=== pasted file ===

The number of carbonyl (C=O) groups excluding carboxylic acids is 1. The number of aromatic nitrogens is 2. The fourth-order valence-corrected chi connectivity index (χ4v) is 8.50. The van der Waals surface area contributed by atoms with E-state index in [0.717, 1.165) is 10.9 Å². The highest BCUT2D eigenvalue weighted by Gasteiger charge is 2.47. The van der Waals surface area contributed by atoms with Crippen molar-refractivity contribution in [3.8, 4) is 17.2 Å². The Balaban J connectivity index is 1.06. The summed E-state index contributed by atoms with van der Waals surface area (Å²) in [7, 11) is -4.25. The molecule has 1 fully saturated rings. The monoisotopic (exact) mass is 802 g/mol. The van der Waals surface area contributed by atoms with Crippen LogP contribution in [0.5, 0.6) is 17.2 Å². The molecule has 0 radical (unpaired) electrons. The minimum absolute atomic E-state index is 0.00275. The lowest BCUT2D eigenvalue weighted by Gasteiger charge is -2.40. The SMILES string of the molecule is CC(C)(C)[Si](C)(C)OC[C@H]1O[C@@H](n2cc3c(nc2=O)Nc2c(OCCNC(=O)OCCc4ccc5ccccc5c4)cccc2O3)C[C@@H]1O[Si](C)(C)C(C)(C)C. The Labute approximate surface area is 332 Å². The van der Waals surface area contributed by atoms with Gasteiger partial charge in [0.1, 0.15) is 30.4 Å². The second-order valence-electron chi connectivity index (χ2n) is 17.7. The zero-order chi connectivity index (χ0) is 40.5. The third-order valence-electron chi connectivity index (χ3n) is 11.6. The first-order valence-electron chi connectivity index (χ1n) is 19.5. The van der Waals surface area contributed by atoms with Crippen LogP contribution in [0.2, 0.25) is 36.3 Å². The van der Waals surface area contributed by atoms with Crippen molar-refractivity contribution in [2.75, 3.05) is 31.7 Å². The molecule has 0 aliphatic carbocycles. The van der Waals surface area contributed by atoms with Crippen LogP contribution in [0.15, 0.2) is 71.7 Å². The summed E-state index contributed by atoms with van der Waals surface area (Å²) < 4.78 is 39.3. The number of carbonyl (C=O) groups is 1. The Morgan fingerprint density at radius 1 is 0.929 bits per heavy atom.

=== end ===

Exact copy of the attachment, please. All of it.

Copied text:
The number of carbonyl (C=O) groups excluding carboxylic acids is 1. The number of aromatic nitrogens is 2. The fourth-order valence-corrected chi connectivity index (χ4v) is 8.50. The van der Waals surface area contributed by atoms with E-state index in [0.717, 1.165) is 10.9 Å². The highest BCUT2D eigenvalue weighted by Gasteiger charge is 2.47. The van der Waals surface area contributed by atoms with Crippen molar-refractivity contribution in [3.8, 4) is 17.2 Å². The Balaban J connectivity index is 1.06. The summed E-state index contributed by atoms with van der Waals surface area (Å²) in [7, 11) is -4.25. The molecule has 1 fully saturated rings. The monoisotopic (exact) mass is 802 g/mol. The van der Waals surface area contributed by atoms with Crippen LogP contribution in [0.5, 0.6) is 17.2 Å². The molecule has 0 radical (unpaired) electrons. The minimum absolute atomic E-state index is 0.00275. The lowest BCUT2D eigenvalue weighted by Gasteiger charge is -2.40. The SMILES string of the molecule is CC(C)(C)[Si](C)(C)OC[C@H]1O[C@@H](n2cc3c(nc2=O)Nc2c(OCCNC(=O)OCCc4ccc5ccccc5c4)cccc2O3)C[C@@H]1O[Si](C)(C)C(C)(C)C. The Labute approximate surface area is 332 Å². The van der Waals surface area contributed by atoms with Gasteiger partial charge in [0.1, 0.15) is 30.4 Å². The second-order valence-electron chi connectivity index (χ2n) is 17.7. The zero-order chi connectivity index (χ0) is 40.5. The third-order valence-electron chi connectivity index (χ3n) is 11.6. The first-order valence-electron chi connectivity index (χ1n) is 19.5. The van der Waals surface area contributed by atoms with Crippen LogP contribution in [0.2, 0.25) is 36.3 Å². The van der Waals surface area contributed by atoms with Crippen molar-refractivity contribution in [2.75, 3.05) is 31.7 Å². The molecule has 0 aliphatic carbocycles. The van der Waals surface area contributed by atoms with Crippen LogP contribution in [0.15, 0.2) is 71.7 Å². The summed E-state index contributed by atoms with van der Waals surface area (Å²) < 4.78 is 39.3. The number of carbonyl (C=O) groups is 1. The Morgan fingerprint density at radius 1 is 0.929 bits per heavy atom.